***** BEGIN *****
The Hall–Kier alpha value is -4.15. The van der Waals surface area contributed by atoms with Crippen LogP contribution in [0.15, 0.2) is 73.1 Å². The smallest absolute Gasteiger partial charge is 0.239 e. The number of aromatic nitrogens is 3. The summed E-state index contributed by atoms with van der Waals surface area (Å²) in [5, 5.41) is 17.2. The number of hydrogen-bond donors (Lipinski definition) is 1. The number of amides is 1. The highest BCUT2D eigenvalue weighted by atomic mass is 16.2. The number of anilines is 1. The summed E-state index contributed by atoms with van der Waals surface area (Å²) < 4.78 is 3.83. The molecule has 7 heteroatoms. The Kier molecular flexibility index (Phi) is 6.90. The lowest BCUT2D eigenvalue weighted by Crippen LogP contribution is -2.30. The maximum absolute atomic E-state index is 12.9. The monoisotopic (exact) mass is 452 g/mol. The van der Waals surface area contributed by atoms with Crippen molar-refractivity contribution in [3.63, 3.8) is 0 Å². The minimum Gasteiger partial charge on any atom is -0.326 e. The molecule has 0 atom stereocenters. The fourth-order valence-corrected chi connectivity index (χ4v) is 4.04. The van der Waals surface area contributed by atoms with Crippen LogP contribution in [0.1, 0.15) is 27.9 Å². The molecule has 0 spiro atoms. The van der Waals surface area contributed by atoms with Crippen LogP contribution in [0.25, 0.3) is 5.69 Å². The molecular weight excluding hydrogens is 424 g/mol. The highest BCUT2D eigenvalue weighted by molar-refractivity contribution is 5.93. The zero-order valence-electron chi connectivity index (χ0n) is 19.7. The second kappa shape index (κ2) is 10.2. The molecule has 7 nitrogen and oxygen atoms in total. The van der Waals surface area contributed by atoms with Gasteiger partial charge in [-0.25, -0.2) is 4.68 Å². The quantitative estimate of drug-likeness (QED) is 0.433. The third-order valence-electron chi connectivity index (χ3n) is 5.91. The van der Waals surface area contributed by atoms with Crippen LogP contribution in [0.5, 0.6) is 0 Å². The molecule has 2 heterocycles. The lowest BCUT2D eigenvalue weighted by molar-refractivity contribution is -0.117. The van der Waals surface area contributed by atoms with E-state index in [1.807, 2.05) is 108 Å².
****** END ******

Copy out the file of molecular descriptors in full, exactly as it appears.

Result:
The Hall–Kier alpha value is -4.15. The van der Waals surface area contributed by atoms with Crippen LogP contribution in [0.15, 0.2) is 73.1 Å². The smallest absolute Gasteiger partial charge is 0.239 e. The number of aromatic nitrogens is 3. The summed E-state index contributed by atoms with van der Waals surface area (Å²) in [5, 5.41) is 17.2. The number of hydrogen-bond donors (Lipinski definition) is 1. The number of amides is 1. The highest BCUT2D eigenvalue weighted by atomic mass is 16.2. The number of anilines is 1. The summed E-state index contributed by atoms with van der Waals surface area (Å²) < 4.78 is 3.83. The molecule has 7 heteroatoms. The Kier molecular flexibility index (Phi) is 6.90. The lowest BCUT2D eigenvalue weighted by Crippen LogP contribution is -2.30. The maximum absolute atomic E-state index is 12.9. The monoisotopic (exact) mass is 452 g/mol. The van der Waals surface area contributed by atoms with Crippen molar-refractivity contribution in [3.63, 3.8) is 0 Å². The minimum Gasteiger partial charge on any atom is -0.326 e. The molecule has 0 atom stereocenters. The fourth-order valence-corrected chi connectivity index (χ4v) is 4.04. The van der Waals surface area contributed by atoms with Crippen LogP contribution in [0.1, 0.15) is 27.9 Å². The molecule has 0 spiro atoms. The van der Waals surface area contributed by atoms with Crippen LogP contribution in [0.25, 0.3) is 5.69 Å². The molecular weight excluding hydrogens is 424 g/mol. The highest BCUT2D eigenvalue weighted by molar-refractivity contribution is 5.93. The zero-order valence-electron chi connectivity index (χ0n) is 19.7. The second kappa shape index (κ2) is 10.2. The molecule has 7 nitrogen and oxygen atoms in total. The van der Waals surface area contributed by atoms with Gasteiger partial charge in [-0.25, -0.2) is 4.68 Å². The quantitative estimate of drug-likeness (QED) is 0.433. The third-order valence-electron chi connectivity index (χ3n) is 5.91. The van der Waals surface area contributed by atoms with Crippen LogP contribution in [0.5, 0.6) is 0 Å². The molecule has 2 heterocycles. The lowest BCUT2D eigenvalue weighted by molar-refractivity contribution is -0.117. The van der Waals surface area contributed by atoms with E-state index in [1.807, 2.05) is 108 Å².